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I Have No Ambition To Be A Senator– Gov Fayose

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Governor of Ekiti State, Ayodele Fayose
Governor of Ekiti State, Ayodele Fayose

Ebelo Fumpere

Governor Ayodele Fayose of Ekiti State has said he has no ambition to become a senator after leaving office, unlike many other state chief executives.

Giving an inkling into his political future, Governor Fayose stated that he would remain in Ekiti State as a businessman, which he said would make him more fulfilled than going to the Senate.

The governor also stated that when his tenure ends in 2018, he would rather remain in the state and continue to contribute to its development, rather than travel to live abroad.

He made these views known at the weekend in Ikere Ekiti at a reception in the town held for Ayotunde Ogunsakin, a son of the soil, who recently retired from the Nigerian police as an Assistant Inspector General of Police, AIG.

Fayose expressed satisfactions and fulfillment at the development he has brought to the state and said that he would feel more confortable living there than anywhere else in the world.

The governor commended Ogunsakin for his meritorious service to the country, noting that it was not easy to serve in an institution like the Nigerian Police Force for 34 years and come out unscathed.

He stated that he attended the reception for the retired police officer not because he liked him but because he was proud of his achievements.

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“I did not come here because I love you but because you are a leading light for Ekiti State and its people and we are proud of you,” Fayose stated.

Apparently referring to the manner Ogunsakin left the police, the governor went philosophical and spiritual, observing that future events would make the retired AIG thank God for leaving at the time he did.

“The righteous are taken away before the day of evil,” Fayose said, paraphrasing the holy Bible, adding “one day AIG Ogunsakin will look back and thank God that he left the police force when he did.”

Still borrowing from the holy book, the governor said “everything works for the good of those that love God, noting that Ogunsakin will live a better life in retirement than when he served in the police.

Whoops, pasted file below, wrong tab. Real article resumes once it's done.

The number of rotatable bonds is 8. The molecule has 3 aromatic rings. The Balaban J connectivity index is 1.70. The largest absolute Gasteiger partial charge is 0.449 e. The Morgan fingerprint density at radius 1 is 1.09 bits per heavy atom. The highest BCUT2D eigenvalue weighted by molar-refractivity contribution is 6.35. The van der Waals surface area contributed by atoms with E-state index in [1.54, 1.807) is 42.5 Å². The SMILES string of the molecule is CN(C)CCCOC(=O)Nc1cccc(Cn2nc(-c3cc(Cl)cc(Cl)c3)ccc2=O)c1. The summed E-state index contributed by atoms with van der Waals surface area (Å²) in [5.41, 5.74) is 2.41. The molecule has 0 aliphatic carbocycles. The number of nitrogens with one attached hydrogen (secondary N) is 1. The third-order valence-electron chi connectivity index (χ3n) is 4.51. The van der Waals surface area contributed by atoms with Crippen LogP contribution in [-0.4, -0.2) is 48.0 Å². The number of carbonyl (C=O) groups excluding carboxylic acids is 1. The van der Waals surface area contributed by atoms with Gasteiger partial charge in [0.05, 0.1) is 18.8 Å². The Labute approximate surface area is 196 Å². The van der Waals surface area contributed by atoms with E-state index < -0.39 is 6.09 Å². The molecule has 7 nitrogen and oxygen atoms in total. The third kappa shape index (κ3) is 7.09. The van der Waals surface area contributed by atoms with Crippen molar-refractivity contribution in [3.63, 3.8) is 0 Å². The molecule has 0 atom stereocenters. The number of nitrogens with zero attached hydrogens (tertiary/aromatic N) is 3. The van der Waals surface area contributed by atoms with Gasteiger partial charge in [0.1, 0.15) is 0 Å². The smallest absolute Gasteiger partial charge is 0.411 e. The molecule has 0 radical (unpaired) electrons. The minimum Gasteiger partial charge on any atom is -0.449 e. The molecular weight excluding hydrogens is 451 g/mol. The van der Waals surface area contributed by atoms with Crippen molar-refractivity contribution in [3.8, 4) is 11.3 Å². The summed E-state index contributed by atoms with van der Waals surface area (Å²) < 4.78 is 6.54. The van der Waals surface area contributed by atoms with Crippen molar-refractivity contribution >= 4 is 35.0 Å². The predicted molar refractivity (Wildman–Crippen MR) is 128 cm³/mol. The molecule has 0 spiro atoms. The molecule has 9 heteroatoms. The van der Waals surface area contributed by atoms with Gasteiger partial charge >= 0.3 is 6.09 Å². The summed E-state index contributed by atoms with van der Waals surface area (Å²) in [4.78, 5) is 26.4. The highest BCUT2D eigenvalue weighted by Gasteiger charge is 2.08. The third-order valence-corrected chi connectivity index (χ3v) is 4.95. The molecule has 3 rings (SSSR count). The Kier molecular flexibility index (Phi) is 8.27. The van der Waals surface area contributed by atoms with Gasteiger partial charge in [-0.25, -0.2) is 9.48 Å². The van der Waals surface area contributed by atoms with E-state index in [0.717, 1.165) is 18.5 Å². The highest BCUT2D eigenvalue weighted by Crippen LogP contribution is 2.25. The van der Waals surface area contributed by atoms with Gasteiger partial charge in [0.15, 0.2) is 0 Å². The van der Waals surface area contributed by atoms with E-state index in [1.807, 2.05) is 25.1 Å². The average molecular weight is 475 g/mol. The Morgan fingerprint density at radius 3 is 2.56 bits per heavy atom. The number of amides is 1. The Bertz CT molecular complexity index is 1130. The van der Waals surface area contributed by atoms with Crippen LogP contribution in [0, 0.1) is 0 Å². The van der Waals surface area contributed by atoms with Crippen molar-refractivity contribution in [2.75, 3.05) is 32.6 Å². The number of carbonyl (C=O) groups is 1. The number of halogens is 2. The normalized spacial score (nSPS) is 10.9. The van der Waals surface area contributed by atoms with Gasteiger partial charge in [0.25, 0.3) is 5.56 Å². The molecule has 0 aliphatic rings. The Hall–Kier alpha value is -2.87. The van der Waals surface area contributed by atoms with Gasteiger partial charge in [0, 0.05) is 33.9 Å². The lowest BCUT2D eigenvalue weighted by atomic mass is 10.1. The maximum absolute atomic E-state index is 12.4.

Governor Fayose also commended another indigene of Ikere Ekiti who was at the reception ceremony, Wole Olanipekun, a respected lawyer and Senior Advocate of Nigeria, SAN, “for putting his money and heart to the well being and development of the state.”

Fayose said that Olanipekun had been an inspiration for many people in the state who had been guided by the legal luminary’s “steps and footprints.”

Speaking earlier, Ogunsakin thanked God for the opportunity to serve the country as a policeman and for protecting him all through many dangerous assignments.

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Quoting another Ekiti indigene, Afe Babalola, a lawyer, educationist and philanthropist, Ogunsakin said that “the duty of policemen and soldiers is to die not lo live.”

He said although serving in the police was a great privilege that has given him fulfillment, he noted that it was also a great sacrifice that comes with enormous risks, noting that many policemen have paid the ultimate sacrifice with their lives in the line of duty.

“Our society must recognize that policemen put in enormous sacrifice into the job of securing the lives and properties of citizens and accord them respect,” he stated.

The retired policeman said that he was thankful to God to be alive and recounted several dangerous assignments during which he had been miraculously rescued or protected.

Earlier in the day at a thanksgiving service held at the St Peter’s Anglican Church, Ikere Ekiti, the presiding minister, A.A. Ayodele, the Archdeacon of Ikere, observed that Ogunsakin, indeed, had cause to praise God and gave two reasons for this.

First, he said that the retired AIG has to thank God because he served the country and brought honour to his family and was not disgraced out of office.

The cleric said Ogunsakin should be thankful also because he survived many dangerous assignments, including postings to Port Harcourt and Bauchi at a time when the cities were hotbeds of criminality.

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Ayodele advised Ogunsakin to spend his retirement wisely and stay close to his hometown and also advised him to eschew politics.

Born in 1957, Ogunsakin was the AIG in charge of Zone 12 before his recent retirement. A graduate of Political Science from the Universityof Ile – Ife, now Obafemi Awolowo University, he served in some strategic police units during his 34 years of service. He was once head of the Interpol unit of the Police Force.

A vastly experienced detective, investigator and prosecutor and a modern policeman, he led many significant investigations in the police and was director of operations of the Economic and Financial Crimes commission, EFCC, and also briefly served in the same capacity at the Independent corrupt Practices and other related offences Commission, ICPC.

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